DOUBLE TIME: The IVAS program went from a concept to a rapid fielding decision in two years thanks to iterative, Soldier-focused design, alternative acquisition methods and innovations that leveraged existing technology. (Photo by Sgt. Robert Whitlow, 49th Public Affairs Detachment)
FROM THE DIRECTOR OF
ACQUISITION CAREER MANAGEMENT
RONALD R. RICHARDSON JR.
MTA and OTA speed the process of getting the best equipment into the hands of our Soldiers.
That’s how long it used to take to go from a materiel development decision—the point at which a capability gap has been identified and a decision has been made to find a materiel solution—to milestone C—the time when a decision must be made to enter the materiel solution into production and deployment. Over the years, we’ve seen programs that met every requirement, only to be canceled or restructured when they got into operational testing because they were too expensive or weren’t what the users wanted. We would go forward chasing a requirement that drove cost, complexity,
time and schedule. Everyone had a say and anyone could slow you down. Acquisition was viewed by many in the operational force as a monolithic, bureaucratic and slow-rolling process that maybe would give our warfighters what they need.
I believe that no American Soldier should ever be in a fair fight, anywhere—they should always have the advantage. The best way to equip our Soldiers with the latest technology and game-changing capability today is through an iterative process that gives us the ability to look left and right—to expand our aperture, rather than moving forward with our heads down.
Alternative acquisitions give us that ability. The Adaptive Acquisition Framework (AAF) includes a variety of pathways that enable us to deliver effective, suitable, survivable, sustainable and affordable solutions to users in a timely manner. For example, the middle tier of acquisition (MTA) is one pathway within the framework that can be used to rapidly develop fieldable prototypes. There is also a full spectrum of available contract strategies and tools that can be leveraged based on environment, constraints and desired outcomes. Other-transaction authority (OTA) is one such tool that allows us to accelerate delivery of that capability to the force and better enable the Army to have access to cutting-edge technologies.
ALTERNATIVES AT WORK
In my time working at the Program Executive Office (PEO) for Soldier, I saw the Integrated Visual Augmentation System (IVAS) program go from a concept to a rapid fielding decision in two years, thanks to the rapid-prototyping cycle leveraged through the use of MTA. The project manager was able to get started on the program right away, and worked closely with the Lethality Cross-Functional Team to iterate on the program through multiple Soldier touch points. This collaboration allowed them to simultaneously refine the requirements and the product, rapidly move into production, and ultimately field a product that was built with Soldier feedback every step of the way.
That Soldier-centered design led to simple adjustments along the way that helped mitigate technical risk and ensured the end product would be precisely what the users wanted. The use of other-transaction authority connected us with nontraditional defense manufacturers who were right in the field with the program, hearing Soldier feedback directly, and quickly implementing changes. The program wasn’t tied to a specific design from the outset, and was therefore able to fail early, make adjustments, leverage the trade space, and ultimately get out a really good product in an incredibly short period of time.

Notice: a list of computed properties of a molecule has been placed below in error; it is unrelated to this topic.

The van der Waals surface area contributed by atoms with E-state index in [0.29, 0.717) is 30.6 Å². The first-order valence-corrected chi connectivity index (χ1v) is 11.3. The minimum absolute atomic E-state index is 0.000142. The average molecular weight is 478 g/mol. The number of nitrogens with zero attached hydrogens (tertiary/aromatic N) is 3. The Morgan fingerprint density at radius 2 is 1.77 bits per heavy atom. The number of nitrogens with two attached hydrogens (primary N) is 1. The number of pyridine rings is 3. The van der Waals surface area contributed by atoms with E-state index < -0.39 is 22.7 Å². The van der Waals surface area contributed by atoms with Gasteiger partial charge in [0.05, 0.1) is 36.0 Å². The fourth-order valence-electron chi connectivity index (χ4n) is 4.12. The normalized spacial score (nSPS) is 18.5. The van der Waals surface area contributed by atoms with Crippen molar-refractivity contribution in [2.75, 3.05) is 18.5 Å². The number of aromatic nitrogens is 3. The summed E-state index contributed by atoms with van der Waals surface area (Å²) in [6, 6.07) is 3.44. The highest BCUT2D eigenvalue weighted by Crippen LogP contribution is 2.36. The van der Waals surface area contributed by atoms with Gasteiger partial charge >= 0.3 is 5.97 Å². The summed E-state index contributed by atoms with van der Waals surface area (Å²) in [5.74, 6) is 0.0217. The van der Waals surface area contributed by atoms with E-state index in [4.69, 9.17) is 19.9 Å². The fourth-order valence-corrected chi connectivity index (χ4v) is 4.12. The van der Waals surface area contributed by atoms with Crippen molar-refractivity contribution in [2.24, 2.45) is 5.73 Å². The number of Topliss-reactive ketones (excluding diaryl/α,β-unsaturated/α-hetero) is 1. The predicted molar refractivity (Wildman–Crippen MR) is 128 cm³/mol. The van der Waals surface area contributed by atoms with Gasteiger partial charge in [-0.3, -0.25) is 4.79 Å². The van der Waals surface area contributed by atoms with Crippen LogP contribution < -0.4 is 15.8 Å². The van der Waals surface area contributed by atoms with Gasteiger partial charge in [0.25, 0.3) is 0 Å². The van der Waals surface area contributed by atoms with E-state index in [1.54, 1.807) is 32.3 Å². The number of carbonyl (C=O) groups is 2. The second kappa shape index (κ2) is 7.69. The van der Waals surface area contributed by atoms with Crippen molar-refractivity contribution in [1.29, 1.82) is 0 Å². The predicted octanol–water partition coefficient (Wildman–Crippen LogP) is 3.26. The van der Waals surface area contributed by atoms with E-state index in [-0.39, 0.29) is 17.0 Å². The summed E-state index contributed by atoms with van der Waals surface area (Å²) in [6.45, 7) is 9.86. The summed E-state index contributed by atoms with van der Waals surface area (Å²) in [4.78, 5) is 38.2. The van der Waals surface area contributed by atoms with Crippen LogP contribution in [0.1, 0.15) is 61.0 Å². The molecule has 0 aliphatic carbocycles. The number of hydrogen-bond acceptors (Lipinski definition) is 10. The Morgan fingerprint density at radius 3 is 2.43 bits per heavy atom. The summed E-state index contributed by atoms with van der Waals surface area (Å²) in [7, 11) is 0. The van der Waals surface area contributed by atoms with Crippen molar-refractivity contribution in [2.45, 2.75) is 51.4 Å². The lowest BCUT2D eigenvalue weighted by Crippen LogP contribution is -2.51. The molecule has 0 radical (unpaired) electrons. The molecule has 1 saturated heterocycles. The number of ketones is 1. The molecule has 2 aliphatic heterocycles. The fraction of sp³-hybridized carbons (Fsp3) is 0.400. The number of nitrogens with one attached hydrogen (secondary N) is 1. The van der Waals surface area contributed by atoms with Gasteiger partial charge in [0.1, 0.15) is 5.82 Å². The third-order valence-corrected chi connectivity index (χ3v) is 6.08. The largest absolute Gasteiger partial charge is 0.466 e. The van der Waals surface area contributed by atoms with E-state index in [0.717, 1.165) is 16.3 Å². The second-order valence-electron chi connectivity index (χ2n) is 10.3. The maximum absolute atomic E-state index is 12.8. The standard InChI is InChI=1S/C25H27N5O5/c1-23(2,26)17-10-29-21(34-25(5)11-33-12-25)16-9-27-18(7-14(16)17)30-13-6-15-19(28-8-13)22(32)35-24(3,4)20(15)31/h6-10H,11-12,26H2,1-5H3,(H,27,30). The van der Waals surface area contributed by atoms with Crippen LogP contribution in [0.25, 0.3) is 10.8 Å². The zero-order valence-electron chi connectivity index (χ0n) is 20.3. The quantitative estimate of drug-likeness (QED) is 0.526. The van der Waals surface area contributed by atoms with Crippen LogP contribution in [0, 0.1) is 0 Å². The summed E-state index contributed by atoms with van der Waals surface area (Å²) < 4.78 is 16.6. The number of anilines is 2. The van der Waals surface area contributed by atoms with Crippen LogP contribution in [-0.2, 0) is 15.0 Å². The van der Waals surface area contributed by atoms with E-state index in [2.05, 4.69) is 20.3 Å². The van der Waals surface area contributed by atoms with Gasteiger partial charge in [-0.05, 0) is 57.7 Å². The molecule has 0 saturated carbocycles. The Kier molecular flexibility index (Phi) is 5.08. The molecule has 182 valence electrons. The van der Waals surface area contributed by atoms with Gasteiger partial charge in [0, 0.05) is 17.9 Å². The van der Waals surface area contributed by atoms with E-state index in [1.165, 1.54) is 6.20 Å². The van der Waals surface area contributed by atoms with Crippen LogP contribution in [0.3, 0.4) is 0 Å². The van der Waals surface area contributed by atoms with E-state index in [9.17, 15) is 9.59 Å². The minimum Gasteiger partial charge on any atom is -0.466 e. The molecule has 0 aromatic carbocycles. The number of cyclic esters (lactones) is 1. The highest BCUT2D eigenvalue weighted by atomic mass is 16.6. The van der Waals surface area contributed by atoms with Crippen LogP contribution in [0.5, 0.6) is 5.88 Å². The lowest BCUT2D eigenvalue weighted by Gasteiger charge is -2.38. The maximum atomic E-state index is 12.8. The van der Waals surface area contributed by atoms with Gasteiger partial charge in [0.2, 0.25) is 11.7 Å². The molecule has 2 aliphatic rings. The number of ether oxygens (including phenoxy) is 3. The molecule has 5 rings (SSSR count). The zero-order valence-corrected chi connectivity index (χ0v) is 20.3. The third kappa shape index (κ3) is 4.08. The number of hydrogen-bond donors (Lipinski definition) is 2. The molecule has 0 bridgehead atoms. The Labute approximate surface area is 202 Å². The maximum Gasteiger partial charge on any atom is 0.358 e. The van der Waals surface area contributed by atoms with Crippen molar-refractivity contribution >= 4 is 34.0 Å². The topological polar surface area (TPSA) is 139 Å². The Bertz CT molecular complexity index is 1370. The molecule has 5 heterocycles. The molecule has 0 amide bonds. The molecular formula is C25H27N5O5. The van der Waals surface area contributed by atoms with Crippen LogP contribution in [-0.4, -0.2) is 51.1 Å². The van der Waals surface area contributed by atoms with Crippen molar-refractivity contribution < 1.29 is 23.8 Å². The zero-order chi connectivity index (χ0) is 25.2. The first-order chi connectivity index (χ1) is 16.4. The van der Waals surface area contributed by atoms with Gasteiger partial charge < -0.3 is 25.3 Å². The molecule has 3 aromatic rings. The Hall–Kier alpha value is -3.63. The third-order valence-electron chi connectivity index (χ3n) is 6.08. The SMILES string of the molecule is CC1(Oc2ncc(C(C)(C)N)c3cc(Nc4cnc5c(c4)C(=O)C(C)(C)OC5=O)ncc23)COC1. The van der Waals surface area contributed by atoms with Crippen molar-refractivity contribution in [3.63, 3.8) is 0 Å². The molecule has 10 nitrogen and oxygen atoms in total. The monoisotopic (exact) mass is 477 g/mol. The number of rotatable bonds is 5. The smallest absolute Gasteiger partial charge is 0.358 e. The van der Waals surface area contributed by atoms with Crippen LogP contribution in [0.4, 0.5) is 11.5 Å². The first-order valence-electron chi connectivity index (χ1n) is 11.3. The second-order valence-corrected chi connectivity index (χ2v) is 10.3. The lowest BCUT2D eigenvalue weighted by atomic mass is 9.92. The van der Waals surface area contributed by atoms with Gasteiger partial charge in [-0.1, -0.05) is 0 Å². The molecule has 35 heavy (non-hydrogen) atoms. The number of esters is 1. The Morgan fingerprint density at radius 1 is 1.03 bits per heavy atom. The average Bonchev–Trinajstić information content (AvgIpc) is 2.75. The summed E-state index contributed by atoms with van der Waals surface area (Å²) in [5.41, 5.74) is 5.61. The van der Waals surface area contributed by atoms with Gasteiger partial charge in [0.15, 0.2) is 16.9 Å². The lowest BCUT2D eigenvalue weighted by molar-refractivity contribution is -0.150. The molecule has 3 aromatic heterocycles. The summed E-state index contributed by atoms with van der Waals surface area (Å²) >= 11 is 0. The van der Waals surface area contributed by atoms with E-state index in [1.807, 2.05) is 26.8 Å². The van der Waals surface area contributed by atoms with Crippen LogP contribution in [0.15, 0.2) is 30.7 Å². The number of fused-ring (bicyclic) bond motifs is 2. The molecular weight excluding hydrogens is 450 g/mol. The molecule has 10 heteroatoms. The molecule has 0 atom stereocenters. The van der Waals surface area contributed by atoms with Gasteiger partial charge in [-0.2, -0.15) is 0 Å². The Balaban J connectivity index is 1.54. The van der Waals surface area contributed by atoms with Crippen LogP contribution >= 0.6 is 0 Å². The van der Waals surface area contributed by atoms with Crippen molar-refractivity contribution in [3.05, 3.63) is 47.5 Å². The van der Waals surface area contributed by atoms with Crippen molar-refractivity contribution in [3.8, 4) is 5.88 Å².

Looking ahead, we should see shorter time between program increments as well. Evolving technologies and ongoing Soldier touch points will drive more frequent updates to program requirements. We’ll be able to turn those requirements faster through rapid acquisition pathways, getting the latest equipment into the hands of Soldiers faster. Our approach to fleet management and how we manage capability sets will be especially important. That is where we’ll see real change in our ability to accelerate the delivery of capability to the force.
It’s important to me, as an Army acquisition professional, that I’m able to see a way to the end—to develop and have a good product in the hands of Soldiers in a few years. Alternative acquisition pathways are tools that help us do that. But, maybe most importantly, it allows us to focus on product development instead of document development. We will be able to accelerate the pace of programs, while also mitigating cost and performance risks, and leaders will be able to make timely decisions based on good information. Then we will truly be in position to deliver significant overmatch to the force.
The Army Acquisition Workforce is made up of experts and big thinkers. Alternative acquisition pathways empower us to think outside the box and have a real say in the process. I saw that firsthand with the IVAS program. People were lining up to work at PEO Soldier and be part of that team. We saw successes and people were genuinely excited.
We’re now seeing those successes leveraged across other programs. MTAs and OTAs are firmly in our dialogue, and our workforce is experiencing intense satisfaction from working with our users and the requirements community in a meaningful and collaborative way. This is a really rewarding time to be part of the acquisition workforce. I challenge you to work within the Adaptive Acquisition Framework to tailor strategies to deliver better solutions to our Soldiers faster.
For more information about the Adaptive Acquisition Framework, go to https://aaf.dau.edu/.